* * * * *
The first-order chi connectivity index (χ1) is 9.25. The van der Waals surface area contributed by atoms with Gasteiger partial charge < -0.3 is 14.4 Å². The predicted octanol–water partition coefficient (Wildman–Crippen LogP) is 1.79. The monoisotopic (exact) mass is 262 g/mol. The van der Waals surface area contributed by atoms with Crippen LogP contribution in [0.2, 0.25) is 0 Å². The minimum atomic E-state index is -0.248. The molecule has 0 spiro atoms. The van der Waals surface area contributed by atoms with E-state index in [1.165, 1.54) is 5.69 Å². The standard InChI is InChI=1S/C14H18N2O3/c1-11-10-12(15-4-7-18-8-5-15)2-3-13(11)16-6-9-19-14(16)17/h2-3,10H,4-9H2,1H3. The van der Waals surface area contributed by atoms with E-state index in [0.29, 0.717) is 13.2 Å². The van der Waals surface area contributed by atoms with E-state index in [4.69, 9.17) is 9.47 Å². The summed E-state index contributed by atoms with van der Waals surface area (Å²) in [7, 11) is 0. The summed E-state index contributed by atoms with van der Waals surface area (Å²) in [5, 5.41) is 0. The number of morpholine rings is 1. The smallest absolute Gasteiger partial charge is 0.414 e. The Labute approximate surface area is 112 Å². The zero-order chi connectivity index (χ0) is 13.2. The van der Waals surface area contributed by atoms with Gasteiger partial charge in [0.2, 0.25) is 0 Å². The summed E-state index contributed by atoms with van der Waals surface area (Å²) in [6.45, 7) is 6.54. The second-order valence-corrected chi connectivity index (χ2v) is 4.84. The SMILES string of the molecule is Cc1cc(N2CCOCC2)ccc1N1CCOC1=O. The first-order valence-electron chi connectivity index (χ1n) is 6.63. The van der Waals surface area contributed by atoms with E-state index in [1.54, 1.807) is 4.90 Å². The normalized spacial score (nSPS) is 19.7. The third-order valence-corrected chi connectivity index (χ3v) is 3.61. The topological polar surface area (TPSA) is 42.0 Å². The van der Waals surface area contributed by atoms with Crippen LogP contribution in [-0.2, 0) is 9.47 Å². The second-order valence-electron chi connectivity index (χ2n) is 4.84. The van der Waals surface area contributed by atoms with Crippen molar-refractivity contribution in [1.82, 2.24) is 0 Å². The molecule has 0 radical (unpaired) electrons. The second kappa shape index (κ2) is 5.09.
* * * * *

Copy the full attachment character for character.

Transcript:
The first-order chi connectivity index (χ1) is 9.25. The van der Waals surface area contributed by atoms with Gasteiger partial charge < -0.3 is 14.4 Å². The predicted octanol–water partition coefficient (Wildman–Crippen LogP) is 1.79. The monoisotopic (exact) mass is 262 g/mol. The van der Waals surface area contributed by atoms with Crippen LogP contribution in [0.2, 0.25) is 0 Å². The minimum atomic E-state index is -0.248. The molecule has 0 spiro atoms. The van der Waals surface area contributed by atoms with E-state index in [1.165, 1.54) is 5.69 Å². The standard InChI is InChI=1S/C14H18N2O3/c1-11-10-12(15-4-7-18-8-5-15)2-3-13(11)16-6-9-19-14(16)17/h2-3,10H,4-9H2,1H3. The van der Waals surface area contributed by atoms with E-state index in [0.29, 0.717) is 13.2 Å². The van der Waals surface area contributed by atoms with E-state index in [4.69, 9.17) is 9.47 Å². The summed E-state index contributed by atoms with van der Waals surface area (Å²) in [7, 11) is 0. The summed E-state index contributed by atoms with van der Waals surface area (Å²) in [5, 5.41) is 0. The number of morpholine rings is 1. The smallest absolute Gasteiger partial charge is 0.414 e. The Labute approximate surface area is 112 Å². The zero-order chi connectivity index (χ0) is 13.2. The van der Waals surface area contributed by atoms with Gasteiger partial charge in [0.2, 0.25) is 0 Å². The summed E-state index contributed by atoms with van der Waals surface area (Å²) in [6.45, 7) is 6.54. The second-order valence-corrected chi connectivity index (χ2v) is 4.84. The SMILES string of the molecule is Cc1cc(N2CCOCC2)ccc1N1CCOC1=O. The first-order valence-electron chi connectivity index (χ1n) is 6.63. The van der Waals surface area contributed by atoms with E-state index in [1.54, 1.807) is 4.90 Å². The normalized spacial score (nSPS) is 19.7. The third-order valence-corrected chi connectivity index (χ3v) is 3.61. The topological polar surface area (TPSA) is 42.0 Å². The van der Waals surface area contributed by atoms with Crippen LogP contribution in [-0.2, 0) is 9.47 Å². The second-order valence-electron chi connectivity index (χ2n) is 4.84. The van der Waals surface area contributed by atoms with Crippen molar-refractivity contribution in [1.82, 2.24) is 0 Å². The molecule has 0 radical (unpaired) electrons. The second kappa shape index (κ2) is 5.09.